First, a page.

U.S. Suggests Joint Israel-Jordan-Egypt Missile Defense System

TEL AVIV (Reuters) -

A U.S. general proposed on Monday that Israel expand its anti-missile systems to include neighboring Jordan and possibly Egypt, and an Israeli official cautiously welcomed the idea.

The two Arab countries that have full peace treaties with Israel share some of its concern regarding the disputed nuclear program of Iran and the civil war wracking Syria — both states with long-range missile arsenals.

Jordan’s Red Sea port of Aqaba is also under threat from short-range rockets fired by Islamist terrorists in the largely lawless Egyptian Sinai — though they have more regularly targeted the next-door Israeli city of Eilat.

Brigadier-General John Shapland, chief defense attache for the U.S. Embassy in Tel Aviv, raised the idea of extending Israel’s anti-missile umbrella in comments to a security conference in the city.

“If we were able to build a regional defence capability in, say, Jordan, that capability could easily defend Israel, Jordan and even Egypt, if you so desired, adding one more layer to your multi-layered defense,” he told Israeli officials and experts gathered at the INSS think-tank.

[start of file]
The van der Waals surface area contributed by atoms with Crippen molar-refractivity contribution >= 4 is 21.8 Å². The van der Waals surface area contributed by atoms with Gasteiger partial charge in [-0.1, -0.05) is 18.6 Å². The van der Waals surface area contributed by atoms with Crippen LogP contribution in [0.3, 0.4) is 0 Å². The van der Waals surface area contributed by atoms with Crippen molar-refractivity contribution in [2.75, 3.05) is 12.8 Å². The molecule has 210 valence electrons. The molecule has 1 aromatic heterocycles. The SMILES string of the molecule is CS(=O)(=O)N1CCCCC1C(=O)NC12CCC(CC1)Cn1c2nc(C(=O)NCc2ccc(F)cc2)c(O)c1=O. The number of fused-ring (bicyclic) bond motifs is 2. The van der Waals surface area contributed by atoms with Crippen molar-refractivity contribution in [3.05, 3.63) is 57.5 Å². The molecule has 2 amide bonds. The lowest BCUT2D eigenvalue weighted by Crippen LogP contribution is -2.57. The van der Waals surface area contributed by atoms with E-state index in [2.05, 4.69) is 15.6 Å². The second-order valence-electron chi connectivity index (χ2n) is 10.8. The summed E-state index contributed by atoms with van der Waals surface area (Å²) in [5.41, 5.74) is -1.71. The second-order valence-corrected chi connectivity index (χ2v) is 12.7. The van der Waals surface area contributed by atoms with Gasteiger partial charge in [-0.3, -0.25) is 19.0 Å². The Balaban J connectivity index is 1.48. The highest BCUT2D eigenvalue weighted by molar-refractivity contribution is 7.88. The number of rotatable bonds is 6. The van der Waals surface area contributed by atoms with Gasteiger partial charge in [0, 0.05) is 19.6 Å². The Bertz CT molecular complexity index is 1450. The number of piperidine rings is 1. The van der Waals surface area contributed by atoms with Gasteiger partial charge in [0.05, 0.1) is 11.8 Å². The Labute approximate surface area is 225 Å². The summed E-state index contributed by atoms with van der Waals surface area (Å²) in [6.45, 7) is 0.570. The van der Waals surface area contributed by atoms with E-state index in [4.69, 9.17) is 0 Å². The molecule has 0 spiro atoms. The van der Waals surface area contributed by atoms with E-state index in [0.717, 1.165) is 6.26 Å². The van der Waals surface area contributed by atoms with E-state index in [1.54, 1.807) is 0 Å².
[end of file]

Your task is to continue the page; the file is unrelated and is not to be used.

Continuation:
Shapland said his proposal was “just one idea to consider.”

Yair Ramati, head of the Israel Missile Defense Organisation, appeared open to the idea. “The policy of the (Israeli) Defense Ministry is always to cooperate with the countries of the region, including the countries cited,” Ramati said at the conference, in reference to Jordan and Egypt.

Jordanian officials and a spokesman for the Egyptian embassy declined immediate comment.

Ramati declined to be drawn on whether Israel’s two deployed systems, the Arrow II ballistic missile interceptor and Iron Dome short-range rocket interceptor, could already provide coverage for Arab neighbors.

“I won’t be sharing operational maps with you,” Ramati told Reuters. “You can draw your own conclusions from the fact we insist on not answering.”

The former head of the Israel Missile Defense Organisation, Arieh Herzog, said that protecting Jordan had been discussed when he was in office between 2000 and 2012.

“I’m not aware of any current policies on this matter, but certainly they [Israelis] have been talking for many years about the theoretical possibility of using our systems to help the Jordanians if required,” he said.